Louis Prima is outstanding on "Jump, Jive, and Wail"; Ella Mae Morse nails it with "Money Honey"; Marty Robbins is credible on "Long Tall Sally"; and Eileen Barton is exciting on "Fujiyama Mama:' Of course, other renditions are more humorous than effective. The Crew Cuts are out of sync with "Susie Q." The majority of recordings illustrate talented singers and talented musicians taking on risky lyrics and unfamiliar rhythms. Some work; most don't. They Tried to Rock hammers home one key point about the rock-and-roll tsunami that overwhelmed traditional American pop music between 1954 and 1957.
The genius of the new music was grounded in charismatic personalities (Elvis, Little Richard, and Gene Vincent), distinctive vocal pyrotechnics (Wanda Jackson, Clyde McPhatter, and Jackie Wilson), crafty yet simple lyrics (Chuck Berry, Harvey Fuqua, and Jesse Stone), and raucous rhythms (Dale Hawkins, Bill Justis, and Link Wray). Age was also an important factor.
Bill Haley and Joe Turner
Although Bill Haley and Joe Turner thrived at the dawn of rock and roll, most other middle-aged country, pop, and R&B acts floundered under the youth-oriented audio avalanche. This witty Bear Family retrospective offers valuable insights into the muddled profes-sional music world of the 1950s. As always, money drove artistic decisions. But the youthful zeal for rock-and-roll sounds befuddled both record executives and their stables of tradi-tional artists. Change was in the air. A decade before the nasal Bob Dylan warned about the impending social and political upheavals of the '60s, the nature of American popular music was already being reshaped by racial integration on music charts and teenage choices at local record shops.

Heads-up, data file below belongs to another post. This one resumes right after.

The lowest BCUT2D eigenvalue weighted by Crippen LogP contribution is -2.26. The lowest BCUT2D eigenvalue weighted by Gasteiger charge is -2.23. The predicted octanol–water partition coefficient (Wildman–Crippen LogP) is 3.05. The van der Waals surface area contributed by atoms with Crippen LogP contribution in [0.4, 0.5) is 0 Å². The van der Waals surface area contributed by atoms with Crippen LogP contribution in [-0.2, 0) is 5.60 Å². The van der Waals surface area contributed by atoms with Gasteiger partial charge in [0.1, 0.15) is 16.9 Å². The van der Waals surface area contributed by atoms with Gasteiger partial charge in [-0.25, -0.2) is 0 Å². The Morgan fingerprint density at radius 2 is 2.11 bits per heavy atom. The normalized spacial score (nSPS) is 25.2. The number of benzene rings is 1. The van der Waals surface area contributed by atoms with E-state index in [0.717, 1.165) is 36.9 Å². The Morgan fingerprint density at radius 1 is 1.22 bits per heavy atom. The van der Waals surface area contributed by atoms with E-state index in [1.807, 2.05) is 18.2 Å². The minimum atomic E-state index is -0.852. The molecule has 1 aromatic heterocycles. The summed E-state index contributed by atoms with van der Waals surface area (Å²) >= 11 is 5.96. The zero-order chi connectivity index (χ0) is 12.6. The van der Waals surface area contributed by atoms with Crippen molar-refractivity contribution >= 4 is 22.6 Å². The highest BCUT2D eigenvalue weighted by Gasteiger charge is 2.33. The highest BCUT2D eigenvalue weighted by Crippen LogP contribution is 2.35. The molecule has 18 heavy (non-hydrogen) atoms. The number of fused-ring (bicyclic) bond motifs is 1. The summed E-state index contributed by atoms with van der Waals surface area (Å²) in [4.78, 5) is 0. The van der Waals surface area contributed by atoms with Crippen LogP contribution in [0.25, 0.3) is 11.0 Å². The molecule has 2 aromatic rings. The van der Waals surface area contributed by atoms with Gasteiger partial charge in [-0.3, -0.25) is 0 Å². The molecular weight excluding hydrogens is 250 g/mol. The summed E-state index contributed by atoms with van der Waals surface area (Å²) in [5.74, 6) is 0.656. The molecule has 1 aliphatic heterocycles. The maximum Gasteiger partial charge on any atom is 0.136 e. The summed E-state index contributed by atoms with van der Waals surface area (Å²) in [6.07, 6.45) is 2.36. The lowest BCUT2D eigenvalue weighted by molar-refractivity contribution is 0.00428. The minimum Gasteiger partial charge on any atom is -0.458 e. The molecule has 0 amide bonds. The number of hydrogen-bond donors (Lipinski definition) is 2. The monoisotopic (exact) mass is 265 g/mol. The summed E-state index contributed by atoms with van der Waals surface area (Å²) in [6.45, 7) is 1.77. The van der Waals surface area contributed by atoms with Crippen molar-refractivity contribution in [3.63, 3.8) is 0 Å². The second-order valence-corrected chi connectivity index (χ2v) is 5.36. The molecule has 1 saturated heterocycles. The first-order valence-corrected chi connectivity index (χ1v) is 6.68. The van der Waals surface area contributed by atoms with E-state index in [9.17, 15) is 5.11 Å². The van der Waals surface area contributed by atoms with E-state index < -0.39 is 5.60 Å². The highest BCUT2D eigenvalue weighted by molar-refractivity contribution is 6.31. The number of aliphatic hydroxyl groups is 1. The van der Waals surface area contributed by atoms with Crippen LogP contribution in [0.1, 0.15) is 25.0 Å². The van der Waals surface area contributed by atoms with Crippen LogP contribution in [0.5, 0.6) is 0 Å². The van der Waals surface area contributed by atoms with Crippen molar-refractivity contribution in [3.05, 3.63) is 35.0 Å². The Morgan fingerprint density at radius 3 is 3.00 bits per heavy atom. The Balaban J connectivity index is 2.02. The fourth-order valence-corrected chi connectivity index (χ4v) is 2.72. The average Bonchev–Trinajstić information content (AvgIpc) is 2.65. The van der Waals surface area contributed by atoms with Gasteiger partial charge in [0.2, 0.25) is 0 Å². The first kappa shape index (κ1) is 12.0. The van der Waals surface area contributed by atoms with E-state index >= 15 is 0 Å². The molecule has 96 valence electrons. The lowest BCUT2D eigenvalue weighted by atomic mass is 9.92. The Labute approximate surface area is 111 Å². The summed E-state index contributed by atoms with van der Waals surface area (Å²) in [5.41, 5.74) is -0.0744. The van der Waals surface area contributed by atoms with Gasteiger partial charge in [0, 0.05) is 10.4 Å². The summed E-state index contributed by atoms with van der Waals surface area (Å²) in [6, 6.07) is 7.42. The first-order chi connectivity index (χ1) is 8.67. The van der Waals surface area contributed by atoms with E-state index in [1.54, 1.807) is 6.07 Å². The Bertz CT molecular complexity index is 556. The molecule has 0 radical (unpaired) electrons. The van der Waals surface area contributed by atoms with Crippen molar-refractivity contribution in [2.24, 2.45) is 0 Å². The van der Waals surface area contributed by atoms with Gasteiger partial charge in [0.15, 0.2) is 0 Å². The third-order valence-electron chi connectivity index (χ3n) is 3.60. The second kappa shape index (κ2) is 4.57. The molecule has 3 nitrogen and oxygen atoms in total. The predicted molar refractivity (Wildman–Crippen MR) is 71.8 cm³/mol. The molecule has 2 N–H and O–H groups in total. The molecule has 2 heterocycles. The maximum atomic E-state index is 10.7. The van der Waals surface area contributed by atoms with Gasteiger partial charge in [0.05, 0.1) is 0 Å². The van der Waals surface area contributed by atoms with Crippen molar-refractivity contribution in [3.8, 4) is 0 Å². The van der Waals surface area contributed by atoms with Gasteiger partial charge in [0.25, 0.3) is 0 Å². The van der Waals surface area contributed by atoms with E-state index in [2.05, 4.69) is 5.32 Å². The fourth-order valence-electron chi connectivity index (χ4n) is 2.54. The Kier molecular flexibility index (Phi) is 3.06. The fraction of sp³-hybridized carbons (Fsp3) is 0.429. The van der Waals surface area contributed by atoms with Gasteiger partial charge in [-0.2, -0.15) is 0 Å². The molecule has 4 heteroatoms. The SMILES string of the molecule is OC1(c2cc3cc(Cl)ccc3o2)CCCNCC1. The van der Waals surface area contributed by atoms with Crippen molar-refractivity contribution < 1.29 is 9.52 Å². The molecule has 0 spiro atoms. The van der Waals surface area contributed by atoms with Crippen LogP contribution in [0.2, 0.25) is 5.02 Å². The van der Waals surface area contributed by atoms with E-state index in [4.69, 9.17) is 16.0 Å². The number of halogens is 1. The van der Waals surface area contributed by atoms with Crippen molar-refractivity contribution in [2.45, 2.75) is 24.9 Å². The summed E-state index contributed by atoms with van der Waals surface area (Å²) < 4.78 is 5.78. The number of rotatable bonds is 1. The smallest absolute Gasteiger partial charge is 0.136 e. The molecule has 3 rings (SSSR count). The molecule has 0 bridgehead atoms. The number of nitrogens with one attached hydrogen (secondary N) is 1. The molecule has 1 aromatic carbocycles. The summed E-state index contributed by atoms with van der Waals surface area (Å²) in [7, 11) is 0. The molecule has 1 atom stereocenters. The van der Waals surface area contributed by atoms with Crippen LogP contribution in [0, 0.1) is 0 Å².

The days were numbered for pop performers like Teresa Brewer, Dorothy Collins, Billy Eckstine, Georgia Gibbs, Guy Mitchell, and Kay Starr. As for young country artists like Patsy Cline, George Jones, Marty Robbins, and Leroy Van Dyke, their momentary flirtations with rockabilly rhythms prompted wise decisions to commit their future careers to country music. More lucrative options beckoned.
All of these tales are on display in They Tried to Rock.
B. Lee Cooper Newman University